|Publication number||US4170305 A|
|Application number||US 05/932,966|
|Publication date||Oct 9, 1979|
|Filing date||Aug 11, 1978|
|Priority date||Aug 11, 1978|
|Also published as||CA1111361A, CA1111361A1|
|Publication number||05932966, 932966, US 4170305 A, US 4170305A, US-A-4170305, US4170305 A, US4170305A|
|Inventors||Raymond J. Hull, Jr., William F. Hoppes|
|Original Assignee||Johnson & Johnson|
|Export Citation||BiBTeX, EndNote, RefMan|
|Patent Citations (4), Referenced by (59), Classifications (12)|
|External Links: USPTO, USPTO Assignment, Espacenet|
This invention concerns wrappers for cylindrical bodies and in particular concerns wrappers for products which can be easily opened but at the same time should be protected from dirt, dust, moisture or other contamination while wrapped such as, for example, catamenial tampons. While the invention will be discussed specifically in terms of catamenial tampons, it will be understood that the problems toward which this invention is directed and their solution applies to many similar products, including, for example, foods, tobacco products and the like.
Catamenial tampons, and particularly those which are meant to be inserted digitally as contrasted with applicator insertion, have employed tight wrappers in which each tampon is heat sealed within a tubular sleeve of wrapping material. The wrapping serves two functions. Firstly, it prevents dirt or other foreign material from contaminating the tampon prior to use. Secondly, because these tampons of necessity comprise highly absorbent material, they tend to pick up ambient moisture and deform. The tight wrapping aids in maintaining the shape of the tampon and preventing such deformation. A tampon of the kind being described herein and a method for wrapping the same is described in U.S. Pat. No. 3,856,143, issued on Dec. 24, 1974 to Stefan Simon et al.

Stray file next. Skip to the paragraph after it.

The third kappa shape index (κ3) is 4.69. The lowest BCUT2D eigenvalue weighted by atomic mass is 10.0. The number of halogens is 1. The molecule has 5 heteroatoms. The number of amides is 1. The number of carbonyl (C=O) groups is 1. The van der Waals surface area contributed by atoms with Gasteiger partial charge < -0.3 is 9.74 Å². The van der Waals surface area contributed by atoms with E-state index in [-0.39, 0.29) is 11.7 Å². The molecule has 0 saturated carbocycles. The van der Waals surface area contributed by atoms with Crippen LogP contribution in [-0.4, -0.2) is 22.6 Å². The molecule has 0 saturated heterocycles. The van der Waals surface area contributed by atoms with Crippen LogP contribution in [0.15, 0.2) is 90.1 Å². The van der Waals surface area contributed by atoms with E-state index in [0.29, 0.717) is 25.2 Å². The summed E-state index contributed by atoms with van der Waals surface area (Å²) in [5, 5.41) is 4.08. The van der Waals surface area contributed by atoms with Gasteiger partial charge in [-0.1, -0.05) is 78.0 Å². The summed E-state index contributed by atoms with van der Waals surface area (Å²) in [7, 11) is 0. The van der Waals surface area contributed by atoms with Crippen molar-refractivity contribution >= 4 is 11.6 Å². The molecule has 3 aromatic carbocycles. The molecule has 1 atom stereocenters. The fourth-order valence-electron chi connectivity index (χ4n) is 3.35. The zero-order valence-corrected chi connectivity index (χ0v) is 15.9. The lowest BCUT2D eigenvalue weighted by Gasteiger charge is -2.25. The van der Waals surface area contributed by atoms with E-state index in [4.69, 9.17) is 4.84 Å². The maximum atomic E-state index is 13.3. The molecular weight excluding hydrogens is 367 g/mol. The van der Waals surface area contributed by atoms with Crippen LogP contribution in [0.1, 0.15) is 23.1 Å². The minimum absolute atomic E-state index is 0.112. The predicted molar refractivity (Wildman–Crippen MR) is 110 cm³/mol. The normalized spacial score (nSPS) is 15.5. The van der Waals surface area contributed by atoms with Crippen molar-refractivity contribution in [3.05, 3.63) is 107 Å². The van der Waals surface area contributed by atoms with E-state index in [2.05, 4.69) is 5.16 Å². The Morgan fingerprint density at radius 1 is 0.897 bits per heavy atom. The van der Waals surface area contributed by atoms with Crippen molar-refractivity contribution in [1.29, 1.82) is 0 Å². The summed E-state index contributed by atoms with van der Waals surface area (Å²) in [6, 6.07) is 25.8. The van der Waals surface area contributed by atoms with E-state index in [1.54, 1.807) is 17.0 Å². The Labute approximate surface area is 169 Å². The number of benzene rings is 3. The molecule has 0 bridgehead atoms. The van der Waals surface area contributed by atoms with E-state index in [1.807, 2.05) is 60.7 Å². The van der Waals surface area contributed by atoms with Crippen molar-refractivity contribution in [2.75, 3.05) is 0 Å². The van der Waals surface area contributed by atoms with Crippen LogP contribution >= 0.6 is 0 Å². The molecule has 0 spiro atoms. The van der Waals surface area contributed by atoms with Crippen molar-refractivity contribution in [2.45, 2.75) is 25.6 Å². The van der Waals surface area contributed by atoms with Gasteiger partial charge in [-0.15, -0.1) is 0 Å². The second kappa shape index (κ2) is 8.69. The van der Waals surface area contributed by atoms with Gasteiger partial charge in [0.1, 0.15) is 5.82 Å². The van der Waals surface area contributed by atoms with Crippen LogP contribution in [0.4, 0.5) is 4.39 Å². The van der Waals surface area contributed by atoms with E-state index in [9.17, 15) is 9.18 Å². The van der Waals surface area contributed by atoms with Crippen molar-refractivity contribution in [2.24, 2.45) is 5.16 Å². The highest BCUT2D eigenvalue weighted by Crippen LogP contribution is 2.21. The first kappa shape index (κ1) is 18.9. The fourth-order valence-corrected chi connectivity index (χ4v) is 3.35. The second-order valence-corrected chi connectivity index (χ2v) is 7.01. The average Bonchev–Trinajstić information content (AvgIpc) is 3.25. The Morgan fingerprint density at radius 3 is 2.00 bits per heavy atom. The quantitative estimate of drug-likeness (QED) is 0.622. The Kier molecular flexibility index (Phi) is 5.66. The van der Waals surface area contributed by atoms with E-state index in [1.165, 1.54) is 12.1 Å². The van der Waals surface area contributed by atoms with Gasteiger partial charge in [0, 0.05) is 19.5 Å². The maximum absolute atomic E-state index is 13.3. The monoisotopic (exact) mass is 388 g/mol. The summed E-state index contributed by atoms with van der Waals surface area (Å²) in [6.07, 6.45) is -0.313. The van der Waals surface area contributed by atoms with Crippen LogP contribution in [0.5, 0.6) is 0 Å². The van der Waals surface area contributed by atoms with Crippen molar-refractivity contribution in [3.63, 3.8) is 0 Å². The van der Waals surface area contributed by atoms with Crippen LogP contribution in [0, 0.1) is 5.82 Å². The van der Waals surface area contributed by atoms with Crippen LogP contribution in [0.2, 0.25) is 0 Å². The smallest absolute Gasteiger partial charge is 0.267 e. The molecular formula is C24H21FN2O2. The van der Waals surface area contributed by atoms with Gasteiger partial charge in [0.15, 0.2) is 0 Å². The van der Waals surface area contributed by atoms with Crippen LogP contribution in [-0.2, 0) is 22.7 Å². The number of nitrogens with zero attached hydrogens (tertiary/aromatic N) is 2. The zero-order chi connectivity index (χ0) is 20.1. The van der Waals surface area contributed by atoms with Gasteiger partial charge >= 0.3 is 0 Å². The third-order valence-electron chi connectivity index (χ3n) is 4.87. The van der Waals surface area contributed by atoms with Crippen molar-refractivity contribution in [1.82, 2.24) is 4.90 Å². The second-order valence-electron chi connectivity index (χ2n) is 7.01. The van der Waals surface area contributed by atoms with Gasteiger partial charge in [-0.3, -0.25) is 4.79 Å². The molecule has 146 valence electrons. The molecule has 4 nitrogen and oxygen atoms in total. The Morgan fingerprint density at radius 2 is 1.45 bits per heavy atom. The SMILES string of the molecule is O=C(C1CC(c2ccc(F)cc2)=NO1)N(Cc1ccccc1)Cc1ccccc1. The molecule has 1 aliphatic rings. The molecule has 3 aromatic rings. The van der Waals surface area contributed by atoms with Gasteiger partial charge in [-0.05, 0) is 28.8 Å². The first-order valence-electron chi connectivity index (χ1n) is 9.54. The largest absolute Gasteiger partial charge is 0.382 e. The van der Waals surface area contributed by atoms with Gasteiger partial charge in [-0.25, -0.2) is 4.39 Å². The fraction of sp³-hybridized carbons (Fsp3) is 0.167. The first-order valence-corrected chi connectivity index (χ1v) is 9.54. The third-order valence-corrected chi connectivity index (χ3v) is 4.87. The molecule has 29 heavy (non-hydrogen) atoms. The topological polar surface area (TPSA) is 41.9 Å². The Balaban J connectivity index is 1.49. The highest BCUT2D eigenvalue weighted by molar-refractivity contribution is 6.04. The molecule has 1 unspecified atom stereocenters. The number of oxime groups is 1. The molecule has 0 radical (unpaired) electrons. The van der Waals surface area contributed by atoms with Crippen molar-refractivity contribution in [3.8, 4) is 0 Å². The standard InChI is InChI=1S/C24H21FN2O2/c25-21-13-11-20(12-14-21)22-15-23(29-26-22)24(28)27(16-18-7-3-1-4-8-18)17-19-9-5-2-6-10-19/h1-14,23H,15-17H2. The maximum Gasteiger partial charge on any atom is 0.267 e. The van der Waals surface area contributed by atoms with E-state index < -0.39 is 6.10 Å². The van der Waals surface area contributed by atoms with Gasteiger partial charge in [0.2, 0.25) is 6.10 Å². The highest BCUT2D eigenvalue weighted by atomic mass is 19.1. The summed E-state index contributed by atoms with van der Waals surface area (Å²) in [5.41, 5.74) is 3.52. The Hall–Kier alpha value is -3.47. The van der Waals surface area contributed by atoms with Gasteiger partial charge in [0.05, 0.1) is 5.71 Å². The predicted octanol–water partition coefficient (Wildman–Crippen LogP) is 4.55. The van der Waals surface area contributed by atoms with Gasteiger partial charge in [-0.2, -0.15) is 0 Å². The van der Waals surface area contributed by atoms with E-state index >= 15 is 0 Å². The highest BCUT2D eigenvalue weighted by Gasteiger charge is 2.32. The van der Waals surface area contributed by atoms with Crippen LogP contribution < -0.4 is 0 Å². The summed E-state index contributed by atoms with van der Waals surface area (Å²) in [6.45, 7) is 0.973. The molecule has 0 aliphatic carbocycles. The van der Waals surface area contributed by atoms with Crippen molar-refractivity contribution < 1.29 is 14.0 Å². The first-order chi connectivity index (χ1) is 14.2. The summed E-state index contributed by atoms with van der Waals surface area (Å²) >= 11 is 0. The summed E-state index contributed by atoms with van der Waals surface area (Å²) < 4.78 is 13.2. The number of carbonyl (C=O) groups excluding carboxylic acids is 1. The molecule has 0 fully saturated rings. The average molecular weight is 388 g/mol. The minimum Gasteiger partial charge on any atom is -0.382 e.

Unfortunately, such wrappers as those described in the above-mentioned patent, while being highly effective in accomplishing the purpose of maintaining the tampons hygienically pure and deformation free, suffer from the drawback of being difficult to open when the tampon is to be used. Frequently, such tampons are provided with a tearstrip at a point about midway along the axial length of the tampon. This tearstrip generally comprises a narrow band of supportive material adhered all along the inside periphery of the wrapped tampon and ends in a tab, notched on either side. The tab is lifted and pulled and, because of the notching, tears begin to propagate in the direction of the pull. Such tears tend to neck in together toward the center of the wrapper and so will continue to do so until stopped by the supportive material. Thereafter the tears will propagate along each side of the supportive material and completely around the tampon until a narrow band of wrapper is completely removed, effectively cutting the wrapper in half. The two ends of remaining wrapper material are then removed by pulling them from the center and towards the ends of the tampon.
Unfortunately, this method of wrapping has encountered difficulties. Because the tampon is so tightly wrapped and because of the high frictional forces existing between the tampon and the inside surface of the remaining end pieces of the wrapper, it is extremely difficult to remove those end pieces. This situation is aggravated when the tampon is in a humid environment, as when stored in a bathroom or shower room. Under these circumstances, the tampon tends to swell and make the fit of the wrapper even tighter hence increasing the frictional forces resisting wrapper removal. Additionally, the outer surface of the wrapper may be moist, thus making it even more difficult to grip.